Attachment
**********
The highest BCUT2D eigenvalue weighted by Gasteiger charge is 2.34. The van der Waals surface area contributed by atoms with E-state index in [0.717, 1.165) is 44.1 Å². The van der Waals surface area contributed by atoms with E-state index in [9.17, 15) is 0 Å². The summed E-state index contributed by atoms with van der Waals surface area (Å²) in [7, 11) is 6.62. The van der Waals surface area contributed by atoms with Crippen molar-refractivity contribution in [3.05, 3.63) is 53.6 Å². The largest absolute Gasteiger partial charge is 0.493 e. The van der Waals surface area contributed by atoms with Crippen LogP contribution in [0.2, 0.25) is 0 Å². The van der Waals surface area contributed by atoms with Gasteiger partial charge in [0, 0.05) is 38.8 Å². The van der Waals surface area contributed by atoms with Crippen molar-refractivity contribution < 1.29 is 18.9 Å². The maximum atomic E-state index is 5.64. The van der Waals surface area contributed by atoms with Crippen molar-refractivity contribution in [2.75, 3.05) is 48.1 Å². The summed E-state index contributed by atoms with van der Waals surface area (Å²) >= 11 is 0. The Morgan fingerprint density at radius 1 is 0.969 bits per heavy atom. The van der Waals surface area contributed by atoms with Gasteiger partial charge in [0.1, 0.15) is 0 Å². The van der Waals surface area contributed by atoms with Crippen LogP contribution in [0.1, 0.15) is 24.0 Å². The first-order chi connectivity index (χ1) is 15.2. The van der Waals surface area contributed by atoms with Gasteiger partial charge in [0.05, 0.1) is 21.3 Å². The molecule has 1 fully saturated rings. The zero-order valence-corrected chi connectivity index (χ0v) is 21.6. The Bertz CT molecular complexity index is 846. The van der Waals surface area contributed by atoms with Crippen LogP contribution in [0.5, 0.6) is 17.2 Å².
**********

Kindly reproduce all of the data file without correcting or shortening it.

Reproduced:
The highest BCUT2D eigenvalue weighted by Gasteiger charge is 2.34. The van der Waals surface area contributed by atoms with E-state index in [0.717, 1.165) is 44.1 Å². The van der Waals surface area contributed by atoms with E-state index in [9.17, 15) is 0 Å². The summed E-state index contributed by atoms with van der Waals surface area (Å²) in [7, 11) is 6.62. The van der Waals surface area contributed by atoms with Crippen molar-refractivity contribution in [3.05, 3.63) is 53.6 Å². The largest absolute Gasteiger partial charge is 0.493 e. The van der Waals surface area contributed by atoms with Crippen LogP contribution in [0.2, 0.25) is 0 Å². The van der Waals surface area contributed by atoms with Gasteiger partial charge in [0, 0.05) is 38.8 Å². The van der Waals surface area contributed by atoms with Crippen molar-refractivity contribution < 1.29 is 18.9 Å². The maximum atomic E-state index is 5.64. The van der Waals surface area contributed by atoms with Crippen molar-refractivity contribution in [2.75, 3.05) is 48.1 Å². The summed E-state index contributed by atoms with van der Waals surface area (Å²) >= 11 is 0. The Morgan fingerprint density at radius 1 is 0.969 bits per heavy atom. The van der Waals surface area contributed by atoms with Gasteiger partial charge in [0.1, 0.15) is 0 Å². The van der Waals surface area contributed by atoms with Crippen LogP contribution in [0.1, 0.15) is 24.0 Å². The first-order chi connectivity index (χ1) is 15.2. The van der Waals surface area contributed by atoms with Gasteiger partial charge in [0.05, 0.1) is 21.3 Å². The molecule has 1 fully saturated rings. The zero-order valence-corrected chi connectivity index (χ0v) is 21.6. The Bertz CT molecular complexity index is 846. The van der Waals surface area contributed by atoms with Crippen LogP contribution in [0.5, 0.6) is 17.2 Å².